In a retail environment often characterized as the worst in a decade, there is still one place where retail landlords can find refuge from challenging headwinds—and where investors are willing to back their businesses with tens, if not hundreds of millions of dollars.
Israel’s bond market has emerged in recent years as an increasingly popular vehicle for U.S. developers and landlords to raise capital. Using their American real estate assets as collateral, companies—particularly small to midsized players that usually have to rely on mezzanine debt to finance their holdings individually—are able to issue publicly traded, corporate-grade debt at borrowing costs far below what they’d be able to secure in the domestic lending market.
Despite difficult conditions in the retail market nationwide, U.S. retail landlords are now looking to Israel more than ever before and finding success through bond offerings on the Tel Aviv Stock Exchange. In February, retail mogul Jeff Sutton of Wharton Properties issued around $245 million in debt in Tel Aviv at an interest rate under 4 percent, with the bonds backed by a portfolio of Sutton’s prime Manhattan real estate assets.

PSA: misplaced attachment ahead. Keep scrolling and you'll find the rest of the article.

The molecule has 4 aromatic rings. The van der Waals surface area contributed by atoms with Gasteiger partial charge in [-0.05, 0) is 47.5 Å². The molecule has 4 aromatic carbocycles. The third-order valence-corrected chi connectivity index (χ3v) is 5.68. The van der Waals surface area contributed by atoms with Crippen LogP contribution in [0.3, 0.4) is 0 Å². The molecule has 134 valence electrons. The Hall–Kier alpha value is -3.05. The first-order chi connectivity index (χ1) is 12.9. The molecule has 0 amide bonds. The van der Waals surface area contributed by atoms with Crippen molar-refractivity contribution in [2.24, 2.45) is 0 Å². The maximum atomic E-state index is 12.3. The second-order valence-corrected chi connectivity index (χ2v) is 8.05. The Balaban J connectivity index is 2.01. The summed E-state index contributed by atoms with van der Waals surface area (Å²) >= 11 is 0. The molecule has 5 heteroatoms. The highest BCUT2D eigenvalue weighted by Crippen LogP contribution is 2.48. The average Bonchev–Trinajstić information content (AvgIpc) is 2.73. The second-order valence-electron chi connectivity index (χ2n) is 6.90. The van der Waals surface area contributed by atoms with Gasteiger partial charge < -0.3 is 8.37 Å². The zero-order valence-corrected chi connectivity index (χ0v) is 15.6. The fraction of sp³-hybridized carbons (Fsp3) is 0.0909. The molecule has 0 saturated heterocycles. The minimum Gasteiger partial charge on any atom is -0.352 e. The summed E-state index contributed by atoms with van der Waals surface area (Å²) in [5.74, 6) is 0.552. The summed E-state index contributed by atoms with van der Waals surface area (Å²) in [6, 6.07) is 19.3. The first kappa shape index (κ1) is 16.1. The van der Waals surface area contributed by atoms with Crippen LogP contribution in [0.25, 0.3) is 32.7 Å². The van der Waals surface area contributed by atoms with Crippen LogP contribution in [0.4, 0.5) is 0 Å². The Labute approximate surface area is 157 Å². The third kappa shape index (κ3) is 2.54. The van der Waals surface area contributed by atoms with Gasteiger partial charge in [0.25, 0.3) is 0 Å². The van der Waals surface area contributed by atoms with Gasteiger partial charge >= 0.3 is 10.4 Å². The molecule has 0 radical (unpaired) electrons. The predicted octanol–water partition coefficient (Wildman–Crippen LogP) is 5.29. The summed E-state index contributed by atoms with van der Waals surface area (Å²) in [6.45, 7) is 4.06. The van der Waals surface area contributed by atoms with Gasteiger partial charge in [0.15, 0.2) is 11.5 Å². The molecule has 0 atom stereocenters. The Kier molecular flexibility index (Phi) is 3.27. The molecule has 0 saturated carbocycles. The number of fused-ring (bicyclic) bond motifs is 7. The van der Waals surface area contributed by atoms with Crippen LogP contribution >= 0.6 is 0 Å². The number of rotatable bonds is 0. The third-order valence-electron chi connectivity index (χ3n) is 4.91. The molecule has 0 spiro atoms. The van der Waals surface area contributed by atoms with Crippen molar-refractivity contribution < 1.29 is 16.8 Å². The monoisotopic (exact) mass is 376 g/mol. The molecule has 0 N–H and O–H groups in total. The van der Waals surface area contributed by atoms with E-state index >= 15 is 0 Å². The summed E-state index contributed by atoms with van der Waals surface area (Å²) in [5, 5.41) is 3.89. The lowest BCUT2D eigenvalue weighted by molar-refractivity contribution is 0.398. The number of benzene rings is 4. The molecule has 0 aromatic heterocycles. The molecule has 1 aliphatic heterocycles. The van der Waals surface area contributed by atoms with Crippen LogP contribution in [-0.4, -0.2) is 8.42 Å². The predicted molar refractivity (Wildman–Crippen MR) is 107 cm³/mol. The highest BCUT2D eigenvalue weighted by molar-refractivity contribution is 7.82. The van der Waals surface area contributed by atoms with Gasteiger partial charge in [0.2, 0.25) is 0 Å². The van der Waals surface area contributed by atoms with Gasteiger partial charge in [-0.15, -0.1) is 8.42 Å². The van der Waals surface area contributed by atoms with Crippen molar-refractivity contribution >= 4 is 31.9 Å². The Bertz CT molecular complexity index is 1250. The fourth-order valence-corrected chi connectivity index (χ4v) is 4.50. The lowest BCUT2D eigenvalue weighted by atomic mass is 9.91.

Other retail players have gotten in on the game as well. In March, New Jersey-based retail and shopping center landlord The Klein Group raised roughly $25 million through its own debt offering—the company’s second such deal on the Tel Aviv Stock Exchange (it raised roughly $60 million in an initial offering in 2015).
And in early 2016, developer Michael Shah’s Delshah Capital raised north of $100 million through a bond issuance backed by Shah’s Manhattan retail properties like 55 and 69 Gansevoort Street in the Meatpacking District (as well as a considerable 1,000-plus unit portfolio of rent-subsidized apartments).
All of this activity has taken place against a backdrop of concern for the U.S. brick-and-mortar retail market. From trendy storefronts in Soho to shopping centers and strip malls in suburbs across the country, retail landlords have been forced to cope with store closures (which are on pace to exceed 8,600 nationally this year, according to an analysis by Credit Suisse released in April), heightened vacancy rates and a drop in taking rents.